Chris Christie vs. Rand Paul: A New Conservatism Emerges

Mr. Paul brings a welcome breach that is as great a historic transition as America has ever encountered

LAS VEGAS, NV - DECEMBER 15: Republican presidential candidate U.S. Sen. Rand Paul (R-KY) (R) speaks as New Jersey Gov. Chris Christie listens during the CNN Republican presidential debate on December 15, 2015 in Las Vegas, Nevada. This is the last GOP debate of the year, with U.S. Sen. Ted Cruz (R-TX) gaining in the polls in Iowa and other early voting states and Donald Trump rising in national polls. (Photo by Justin Sullivan/Getty Images)

Republican presidential candidate U.S. Sen. Rand Paul (R-KY) (R) speaks as New Jersey Gov. Chris Christie listens during the CNN Republican presidential debate on December 15, 2015 in Las Vegas, Nevada. (Photo: Justin Sullivan/Getty Images)

It is time to begin listening to the Republican debates and listening carefully, for as Establishment liberal commentators like The Washington Post’s Eugene Robinson report “a great fracturing of the Republican Party” is occurring and in fact, something like that may be at hand. But the ship that sails in the night and brings death to the city is the same ship that declares a birth in the new harbor. And that is what we may be seeing today in the contentious Republican debates; not breakage, but birth pains.

Democrats should wish for the same in their own party as from that contentious awakening comes the future. Instead, they are stuck with Hillary.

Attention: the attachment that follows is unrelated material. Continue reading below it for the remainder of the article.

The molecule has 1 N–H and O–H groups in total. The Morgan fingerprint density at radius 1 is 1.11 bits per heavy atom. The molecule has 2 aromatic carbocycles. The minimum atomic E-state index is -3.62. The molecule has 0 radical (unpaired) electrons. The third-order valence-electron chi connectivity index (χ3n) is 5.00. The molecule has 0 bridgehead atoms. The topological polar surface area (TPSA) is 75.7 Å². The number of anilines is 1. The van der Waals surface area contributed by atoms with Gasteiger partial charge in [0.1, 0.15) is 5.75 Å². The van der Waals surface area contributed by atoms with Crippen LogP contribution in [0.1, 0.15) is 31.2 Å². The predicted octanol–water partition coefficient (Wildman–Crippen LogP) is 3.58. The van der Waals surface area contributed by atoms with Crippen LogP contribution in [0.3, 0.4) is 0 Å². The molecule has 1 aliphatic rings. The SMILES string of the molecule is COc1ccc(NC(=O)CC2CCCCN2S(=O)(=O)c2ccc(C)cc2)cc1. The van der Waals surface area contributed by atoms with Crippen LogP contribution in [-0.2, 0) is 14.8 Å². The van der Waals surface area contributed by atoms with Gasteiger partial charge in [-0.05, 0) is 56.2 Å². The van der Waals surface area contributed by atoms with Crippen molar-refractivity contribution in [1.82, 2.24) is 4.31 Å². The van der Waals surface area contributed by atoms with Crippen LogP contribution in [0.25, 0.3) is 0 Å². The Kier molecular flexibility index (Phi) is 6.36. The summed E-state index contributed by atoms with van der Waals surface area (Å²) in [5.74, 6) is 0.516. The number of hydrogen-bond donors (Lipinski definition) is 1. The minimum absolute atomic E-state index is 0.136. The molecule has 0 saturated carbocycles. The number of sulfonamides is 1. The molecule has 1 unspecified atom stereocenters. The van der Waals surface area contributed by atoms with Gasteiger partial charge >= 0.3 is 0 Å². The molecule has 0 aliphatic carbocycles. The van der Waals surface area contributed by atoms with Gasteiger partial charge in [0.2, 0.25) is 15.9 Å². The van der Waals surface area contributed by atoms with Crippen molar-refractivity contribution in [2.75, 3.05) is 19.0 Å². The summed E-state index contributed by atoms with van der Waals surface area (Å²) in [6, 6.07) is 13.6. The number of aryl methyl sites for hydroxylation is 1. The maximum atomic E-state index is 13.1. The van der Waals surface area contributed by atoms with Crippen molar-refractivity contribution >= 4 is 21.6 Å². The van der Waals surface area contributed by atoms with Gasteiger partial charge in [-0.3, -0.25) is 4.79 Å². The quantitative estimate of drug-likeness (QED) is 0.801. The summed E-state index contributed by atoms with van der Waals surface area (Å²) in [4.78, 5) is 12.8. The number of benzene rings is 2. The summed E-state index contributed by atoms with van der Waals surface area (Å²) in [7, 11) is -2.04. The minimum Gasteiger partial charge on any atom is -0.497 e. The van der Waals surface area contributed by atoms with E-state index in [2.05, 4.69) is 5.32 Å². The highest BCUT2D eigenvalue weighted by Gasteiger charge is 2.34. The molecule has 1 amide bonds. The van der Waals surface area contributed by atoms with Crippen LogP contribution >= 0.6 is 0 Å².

The perceptive speechwriters see it first; George H.W. Bush’s speechwriter Peggy Noonan’s headline in The Wall Street Journal: “A role reversal gives us rambunctious Republicans and deathly Democrats.” And Richard Nixon speechwriter Pat Buchanan: ”GOP hawks shouldn’t assume President Putin is a coward.”

Buchanan gets directly to it:

“If you’re in favor of World War III, you have your candidate.”

So said Rand Paul, looking directly at Gov. Chris Christie, who had just responded to a question from CNN’s Wolf Blitzer as to whether he would shoot down a Russian plane that violated his no-fly zone in Syria.

“Not only would I be prepared to do it, I would do it,” blurted Christie: “I would talk to Vladimir Putin … I’d say to him, ‘Listen, Mr. President, there’s a no-fly zone in Syria; you fly in, it applies to you.’

Tough talk from a governor who has never fired a gun in anger. And there, in a nutshell are the two wings of the Republican party today with Mr. Christie, more a belligerent Bush than H.W. or Jeb, and Mr. Paul, who bears some semblance to his father; the party of the past, the party of the future.

“Uber-hawk Lindsey Graham wants to send tens of thousands of American troops to fight ISIS, and refuses to work with Iran, Russia, or Syria’s Bashar Assad to crush our common enemy ISIS,” writes Mr. Buchanan.

Which is not to be unexpected from the Republicans, for to paraphrase the Divine Miss M, when it’s 3 o’clock in New York, it’s still 1957 in the Republican party.

But there is more than party contention and destructive bifurcation going on here. There are today few major differences in foreign policy between the Hillary party and the Christie, Graham, Rubio party. But Mr. Paul brings a welcome breach: We see the possibility here of the Hamiltonian approach to American government yielding to the Jeffersonian approach, and that is as great a historic transition as America has ever encountered.